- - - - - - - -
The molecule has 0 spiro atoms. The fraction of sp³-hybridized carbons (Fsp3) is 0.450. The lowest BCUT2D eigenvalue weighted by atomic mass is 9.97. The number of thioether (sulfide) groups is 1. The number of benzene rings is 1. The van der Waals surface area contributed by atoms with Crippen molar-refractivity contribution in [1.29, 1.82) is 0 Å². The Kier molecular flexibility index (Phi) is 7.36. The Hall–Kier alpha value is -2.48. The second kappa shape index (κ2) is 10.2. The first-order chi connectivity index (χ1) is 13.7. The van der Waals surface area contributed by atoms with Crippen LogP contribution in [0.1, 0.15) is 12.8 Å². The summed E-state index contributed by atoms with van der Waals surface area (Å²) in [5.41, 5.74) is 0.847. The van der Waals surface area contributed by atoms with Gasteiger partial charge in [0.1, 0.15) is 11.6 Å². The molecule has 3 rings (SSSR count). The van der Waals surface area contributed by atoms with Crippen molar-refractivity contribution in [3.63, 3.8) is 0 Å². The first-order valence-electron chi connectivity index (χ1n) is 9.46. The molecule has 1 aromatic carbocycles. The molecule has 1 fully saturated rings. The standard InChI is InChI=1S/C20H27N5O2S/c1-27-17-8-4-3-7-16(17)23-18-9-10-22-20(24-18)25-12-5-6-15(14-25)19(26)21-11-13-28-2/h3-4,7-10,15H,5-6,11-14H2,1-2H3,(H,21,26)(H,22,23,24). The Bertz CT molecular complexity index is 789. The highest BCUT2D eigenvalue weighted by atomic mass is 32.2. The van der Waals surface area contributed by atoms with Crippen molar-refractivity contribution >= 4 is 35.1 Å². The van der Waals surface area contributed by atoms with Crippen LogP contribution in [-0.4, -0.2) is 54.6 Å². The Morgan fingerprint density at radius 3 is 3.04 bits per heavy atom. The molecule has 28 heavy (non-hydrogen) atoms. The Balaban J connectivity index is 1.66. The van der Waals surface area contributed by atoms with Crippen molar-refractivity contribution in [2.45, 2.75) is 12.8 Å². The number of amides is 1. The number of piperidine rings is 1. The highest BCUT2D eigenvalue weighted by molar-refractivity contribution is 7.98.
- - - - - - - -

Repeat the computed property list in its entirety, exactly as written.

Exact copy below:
The molecule has 0 spiro atoms. The fraction of sp³-hybridized carbons (Fsp3) is 0.450. The lowest BCUT2D eigenvalue weighted by atomic mass is 9.97. The number of thioether (sulfide) groups is 1. The number of benzene rings is 1. The van der Waals surface area contributed by atoms with Crippen molar-refractivity contribution in [1.29, 1.82) is 0 Å². The Kier molecular flexibility index (Phi) is 7.36. The Hall–Kier alpha value is -2.48. The second kappa shape index (κ2) is 10.2. The first-order chi connectivity index (χ1) is 13.7. The van der Waals surface area contributed by atoms with Crippen LogP contribution in [0.1, 0.15) is 12.8 Å². The summed E-state index contributed by atoms with van der Waals surface area (Å²) in [5.41, 5.74) is 0.847. The van der Waals surface area contributed by atoms with Gasteiger partial charge in [0.1, 0.15) is 11.6 Å². The molecule has 3 rings (SSSR count). The van der Waals surface area contributed by atoms with Crippen molar-refractivity contribution in [3.63, 3.8) is 0 Å². The first-order valence-electron chi connectivity index (χ1n) is 9.46. The molecule has 1 aromatic carbocycles. The molecule has 1 fully saturated rings. The standard InChI is InChI=1S/C20H27N5O2S/c1-27-17-8-4-3-7-16(17)23-18-9-10-22-20(24-18)25-12-5-6-15(14-25)19(26)21-11-13-28-2/h3-4,7-10,15H,5-6,11-14H2,1-2H3,(H,21,26)(H,22,23,24). The Bertz CT molecular complexity index is 789. The highest BCUT2D eigenvalue weighted by atomic mass is 32.2. The van der Waals surface area contributed by atoms with Crippen molar-refractivity contribution >= 4 is 35.1 Å². The van der Waals surface area contributed by atoms with Crippen LogP contribution in [-0.4, -0.2) is 54.6 Å². The Morgan fingerprint density at radius 3 is 3.04 bits per heavy atom. The molecule has 28 heavy (non-hydrogen) atoms. The Balaban J connectivity index is 1.66. The van der Waals surface area contributed by atoms with Crippen molar-refractivity contribution in [2.45, 2.75) is 12.8 Å². The number of amides is 1. The number of piperidine rings is 1. The highest BCUT2D eigenvalue weighted by molar-refractivity contribution is 7.98.